Racism in Barbados is real and it is high time the authorities and the people stop treating the issue as though it does not exist, outspoken General Secretary of the Unity Workers Union Caswell Franklyn has claimed.
In a matter-of-fact assessment of the situation in which he spared no one, Franklyn contended that race relations here remained a contentious issue that few seemed willing to address.
And he challenged Barbadians to face it head on as the country prepares to celebrate its 50th anniversary of independence.
“It is not residual racism. Racism has been here in Barbados for a long time but we have been ignoring it. For a very long time we have been trying to give people the impression that it is not there, but it has always been present in Barbados . . . We cannot gloss over this issue anymore. This issue is too big,” the union leader told Barbados TODAY in an interview.
“Some of it has been replaced by classism, because a lot of our black people who made good have turned around and started treating their black brothers and sisters just as the white people were treating them in the past,” he charged.
Franklyn’s comments came amid a highly charged atmosphere at the luxurious Apes Hill Club in St James where the Barbados Workers Union (BWU) has been battling for recognition of workers.
Management of the club has refused to accept the BWU as the workers’ representative, insisting on a vote. The union issued a strongly worded and controversial statement earlier this week, accusing the company of “engaging in industrial terrorism” and practising “mental and economic slavery” against the workers.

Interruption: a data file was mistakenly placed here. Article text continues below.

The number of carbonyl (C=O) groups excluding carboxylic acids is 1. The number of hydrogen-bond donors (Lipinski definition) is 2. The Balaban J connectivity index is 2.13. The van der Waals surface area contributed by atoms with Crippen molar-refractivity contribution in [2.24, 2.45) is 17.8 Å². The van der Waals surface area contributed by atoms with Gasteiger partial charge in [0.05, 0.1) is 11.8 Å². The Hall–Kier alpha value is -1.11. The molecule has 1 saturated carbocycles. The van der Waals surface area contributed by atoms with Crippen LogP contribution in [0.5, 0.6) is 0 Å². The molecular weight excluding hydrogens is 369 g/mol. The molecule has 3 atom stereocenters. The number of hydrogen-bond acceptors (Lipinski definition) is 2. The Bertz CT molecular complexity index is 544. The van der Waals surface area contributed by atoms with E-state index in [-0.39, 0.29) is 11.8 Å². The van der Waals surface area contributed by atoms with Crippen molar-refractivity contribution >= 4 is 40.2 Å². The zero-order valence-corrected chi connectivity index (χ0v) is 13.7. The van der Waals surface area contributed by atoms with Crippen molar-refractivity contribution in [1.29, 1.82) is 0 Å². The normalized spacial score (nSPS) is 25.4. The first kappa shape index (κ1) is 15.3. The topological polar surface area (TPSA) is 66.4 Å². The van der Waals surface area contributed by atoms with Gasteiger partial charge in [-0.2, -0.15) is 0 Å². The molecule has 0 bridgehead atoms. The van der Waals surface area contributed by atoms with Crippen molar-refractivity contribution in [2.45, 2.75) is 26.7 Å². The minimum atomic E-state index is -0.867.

In an angry and fiery retort, Apes Hill developer Sir Charles Williams suggested the workers were ingrates and laggards and threatened to shut down the business and “ send home all 400 people that working up there”.
Franklyn appeared to side with the BWU, comparing the conditions at the plush facility to South Africa in the apartheid era and demanded to hear from Government on the issue.
He also made reference to a case now before the Employment Rights Tribunal in which he claimed a black manager at a different company, given the responsibility of training a white supervisor, was being paid less than his charge.
“When the black manager, who is a member of my union, found out that the white supervisor was being paid more than him he drew it to the attention of senior management and they dismissed him. That matter is now pending before the Employment Rights Tribunal,” Franklyn contended.
He was also upset at reports that one of the workers on the picket line was struck by “someone who does not believe in the sanctity of a black life”, and called for the arrest of the alleged perpetrator.
“I am waiting for the arrest of the member of the Apes Hill project, but I am not hearing any reports that the police [are] doing [their] duty. If I had done that I would have been in Dodds. Even if the workers were obstructing the road, the Trade Union Act allows workers to picket peacefully.”
The two sides put the heavy rhetoric behind them and met yesterday for 90 minutes of “cordial” talks under the chairmanship of Chief Labour Officer Vincent Burnett, although the outstanding issues of pay and conditions of employment remained unresolved.
However, they agreed to meet again “between now and next week”, according to Deputy General Secretary of the BWU Dwaine Paul, to try to settle the differences which sparked a three-day work stoppage by more than 40 maintenance staff.
“We have reviewed the matter and we are going to continue discussions towards concluding the outstanding issues between the parties,” Paul said.